In the end, Michael makes the tough decision to bump Ryan from the sales team and to leave Pam with the rest of the M.S.P.C. accounts which weren’t pilfered from Dunder Mifflin, which feels like the right move: as Holmes noted in her article, Pam’s involvement in M.S.P.C. made up for her earlier art school failure (referenced here in the charming scene between Michael and Jim which I’ll get to in a second) in giving her some purpose, and it would seem unfair to the poor girl if the rug had been pulled out from under her again. Ryan, meanwhile, remains an entertaining character to see fail, so who are we to complain.

I guess I’d call Jim the sort of wandering character this week, kind of part of the A-plot but also turning into his own sort of C-plot with Creed. His involvement in the A-Plot was great, especially the aforementioned scene with Michael where he notes his bias (jokingly, towards Ryan) and gets goaded by Michael into pointing out Pam’s shrill voice only so Michael can give an outright hilarious impression that was just ridiculous. The C-plot, meanwhile, was just an excuse to let Creed Bratton loose: who can argue with him wanting to set Jim up with his daughter while thinking he was gay, or being a veritable chess genius of sorts. It was a nice way to keep Jim from being caught in the middle of the A-story, and let the other characters take center stage.

The B-Plot was never substance-driven, as the eponymous event was mostly just a bunch of various gags, but I thought they were quite charming: Angela’s disgust over Oscar’s toes (“It’s like he just got off the boat”), everyone’s disgust at Meredith’s dress (“Meredith, your boob fell out!”), and eventually Toby feeling so put out over all of it that he cancels the day all together. I like that Michael never really got involved – he had enough on his plate in the episode, and letting it play out independent of him felt like the right choice.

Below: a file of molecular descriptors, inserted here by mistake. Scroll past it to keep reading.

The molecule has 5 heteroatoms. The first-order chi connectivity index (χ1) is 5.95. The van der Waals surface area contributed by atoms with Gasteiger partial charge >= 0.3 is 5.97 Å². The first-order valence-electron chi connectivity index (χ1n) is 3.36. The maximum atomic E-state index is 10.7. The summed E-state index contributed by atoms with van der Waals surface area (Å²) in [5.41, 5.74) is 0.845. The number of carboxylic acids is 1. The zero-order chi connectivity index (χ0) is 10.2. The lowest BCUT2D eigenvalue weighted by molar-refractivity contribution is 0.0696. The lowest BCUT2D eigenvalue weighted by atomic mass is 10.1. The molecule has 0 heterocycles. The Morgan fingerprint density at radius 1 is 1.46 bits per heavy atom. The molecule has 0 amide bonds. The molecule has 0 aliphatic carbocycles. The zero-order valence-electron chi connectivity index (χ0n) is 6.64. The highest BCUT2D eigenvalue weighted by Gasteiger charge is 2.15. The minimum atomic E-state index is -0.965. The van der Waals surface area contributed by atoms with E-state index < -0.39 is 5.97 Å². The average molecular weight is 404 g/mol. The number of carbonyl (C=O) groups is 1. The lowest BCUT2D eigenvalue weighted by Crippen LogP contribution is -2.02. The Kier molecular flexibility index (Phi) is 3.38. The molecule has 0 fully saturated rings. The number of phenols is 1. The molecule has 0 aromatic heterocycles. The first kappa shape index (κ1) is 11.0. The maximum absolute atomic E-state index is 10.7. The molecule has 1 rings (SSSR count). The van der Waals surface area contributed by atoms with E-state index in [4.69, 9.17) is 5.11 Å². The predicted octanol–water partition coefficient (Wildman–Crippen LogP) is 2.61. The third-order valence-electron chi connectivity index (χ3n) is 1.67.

As did the whole episode, really – just a really smart transition episode to bring things back to an equilibrium, and one which continues some of the key themes that have made the season so strong thus far.

Cultural Learnings

  • Huge thanks to R.A. Porter for reminding me of my favourite joke in the episode: Michael, trying to choose between The Devil Wears Prada and Sophie’s Choice (the former which is already a great callback to the cold open where he takes on the persona of characters in movies he is watching), notes that “it is what you would call a classic difficult decision.” As someone who is known to throw around “Sophie’s Choice” (Head to Wikipedia to find out why this punchline is hilarious in case you didn’t get it) perhaps too often, I laughed a whole lot.
  • Similarly humorous: Dwight using urine as invisible ink. Does that even work? Do I even want to know the answer to that question?
  • We learned that Toby ended up in Scranton after exiting the Seminary to have sex with a girl who was from Scranton and who would eventually divorce him – sad Toby should be sad, but it’s almost always funny instead.
  • I enjoy that Meredith, in seeing a crowd of people heading to the warehouse, presumed dog fight.
  • Michael fake firing Pam at the end was funny, sure, but I loved his fake firing of Erin because of the sheer joy he got out of not taking Pam’s advice and the way that Erin took to the news: she was less concerned with whether Michael was serious (she’s gotten that memo), but was instead interesting in knowing if the people in the office really disliked her. She’s yet to really emerge as a character, but I thought that was a nice small moment.
  • And for those who claim the show is TOO focused on character, I both disagree and send you in the direction of the hilarious cold open which essentially boils down to Kevin wallowing in a pool of Chili. Simple, but effective.